The Philadelphia Phillies agreed to a pair of one-year contracts on Monday. The first was with former center fielder Odubel Herrera. The latter was with former Washington left-handed reliever Brad Hand. 

NBCS Philadelphia’s Jim Salisbury was first with the Herrera signing while the Athletic’s Matt Gelb was first with the terms.

ESPN’s Jeff Passan was first with the agreement with Hand.

Breakdown of Odubel Herrera

Most Phillies fans are familiar with Herrera at this point. However, it comes as a surprise that Philadelphia elected to re-sign him after declining his $12M option earlier in the offseason. The former rule five draft selection had an up and down 2021, finishing with a .260/.310/.416 batting line with 13 home runs in 124 games. Herrera ultimately reclaimed his job in CF despite missing all of the 2020 season after being designated for assignment in January of 2020. He had played in just 39 games in 2019 following an arrest on domestic violence charges and subsequent suspension from MLB. 

Breakdown of Brad Hand

Hand is a 31-year-old left-handed reliever who split time between three teams in 2021. The lefty signed a one-year, $10M contract with the Nationals before last season. He posted a 3.59 ERA across 41 appearances with Washington before being traded to Toronto at the trade deadline. Hand’s stint with the Blue Jays was disastrous, as he gave up 10 total runs in just 8.2 innings. He was quickly designated for assignment by Toronto and claimed by the Mets. Hand rebounded a bit in New York, posting a 2.70 ERA across 16 appearances. 

Reaction

Herrera

The Herrera signing is confusing on multiple fronts. The Phillies realized that something needed to be done about their dreadful center field situation from 2021. Phillies center fielders totaled just 1.3 WAR, fifth worst in the majors. So, to fix it they re-signed the man who played the majority of games there. Herrera bottomed out in July (.487 OPS) but had a torrid August (1.043 OPS). Ultimately, he hit .259 in September and October with a .623 OPS and 18 strikeouts to just three walks. Herrera is an incredibly streaky player who does not provide any consistent offense and makes his fair share of brainless plays on the basepaths and in the field. 

Herrera’s presence on the roster is also a bit of a redundancy. The Phillies plan to have a left-handed hitter platoon with Matt Vierling in centerfield. The addition of Herrera now gives them four left-handed hitting centerfielders on their 40-man roster. The others are Adam Haseley, Mickey Moniak, and Simon Muzzioti. There’s no clear reasoning for running to sign Herrera this early into the new free agency period. This is especially true when you factor in the domestic violence incident in his past.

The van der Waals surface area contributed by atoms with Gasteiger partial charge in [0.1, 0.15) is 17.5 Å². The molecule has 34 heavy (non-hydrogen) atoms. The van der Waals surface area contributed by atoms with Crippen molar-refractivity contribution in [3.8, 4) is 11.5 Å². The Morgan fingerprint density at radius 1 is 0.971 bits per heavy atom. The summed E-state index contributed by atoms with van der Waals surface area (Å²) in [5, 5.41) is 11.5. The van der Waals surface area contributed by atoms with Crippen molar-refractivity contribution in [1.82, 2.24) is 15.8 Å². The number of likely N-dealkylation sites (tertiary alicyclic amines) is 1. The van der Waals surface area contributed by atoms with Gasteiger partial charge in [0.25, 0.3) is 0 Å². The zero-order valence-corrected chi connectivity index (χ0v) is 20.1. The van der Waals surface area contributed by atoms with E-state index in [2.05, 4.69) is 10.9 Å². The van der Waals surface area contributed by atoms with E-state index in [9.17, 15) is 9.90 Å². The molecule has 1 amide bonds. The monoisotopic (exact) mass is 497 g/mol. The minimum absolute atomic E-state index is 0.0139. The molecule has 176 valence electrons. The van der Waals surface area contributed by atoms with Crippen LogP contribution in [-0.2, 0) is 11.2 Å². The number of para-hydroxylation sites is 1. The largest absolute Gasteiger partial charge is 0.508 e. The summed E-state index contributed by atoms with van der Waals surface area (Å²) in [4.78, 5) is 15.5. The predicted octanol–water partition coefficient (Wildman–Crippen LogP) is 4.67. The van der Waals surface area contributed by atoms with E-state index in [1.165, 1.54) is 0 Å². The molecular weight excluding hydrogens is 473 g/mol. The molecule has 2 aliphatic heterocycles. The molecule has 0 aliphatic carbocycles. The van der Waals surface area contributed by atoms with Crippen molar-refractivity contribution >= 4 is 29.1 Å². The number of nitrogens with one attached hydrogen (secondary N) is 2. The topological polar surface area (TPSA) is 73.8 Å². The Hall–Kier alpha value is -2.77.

Hand

Hand is the third bounce-back relief candidate the Phillies have signed this offseason. He joins Corey Knebel and Jeurys Familia as new additions to the Phillies bullpen. His contract total makes more sense than Familia’s, but he still is not a clear upgrade over what the Phillies had last year. It is true that the Phillies needed another left-handed late inning relief option after Jose Alvarado. But Hand has not been consistent since leaving Cleveland after 2020. He was among the worst in the league at getting swings and misses as well as getting hitters to chase outside the zone in 2021. His FIP of 4.58 suggests Hand relied heavily on his defense, which does not bode well for the Phillies and their poor infield defense. 

However, one good note is that Hand’s max velocity on his fastball was up nearly two MPH to a hair under 93 which was more in line with his career averages. His average velocity dipped to 91 MPH in 2020 despite being perfect in save opportunities and posting a 2.05 ERA.

It remains to be seen if Hand and the other two new back-end relievers will be any form of upgrade over or on par with Hector Neris, Ian Kennedy, and Archie Bradley from 2021. It’s fair to question if the Phillies would’ve been better off giving $15M of the allotted $22M of the new trio’s contracts to closer Kenley Jansen on a multi-year contract and then choosing one of the three. But as they have shown to do in recent years, the Phillies and president Dave Dombrowski elected to go quantity over quality. They will once again hope that something breaks right to repair their beleaguered bullpen.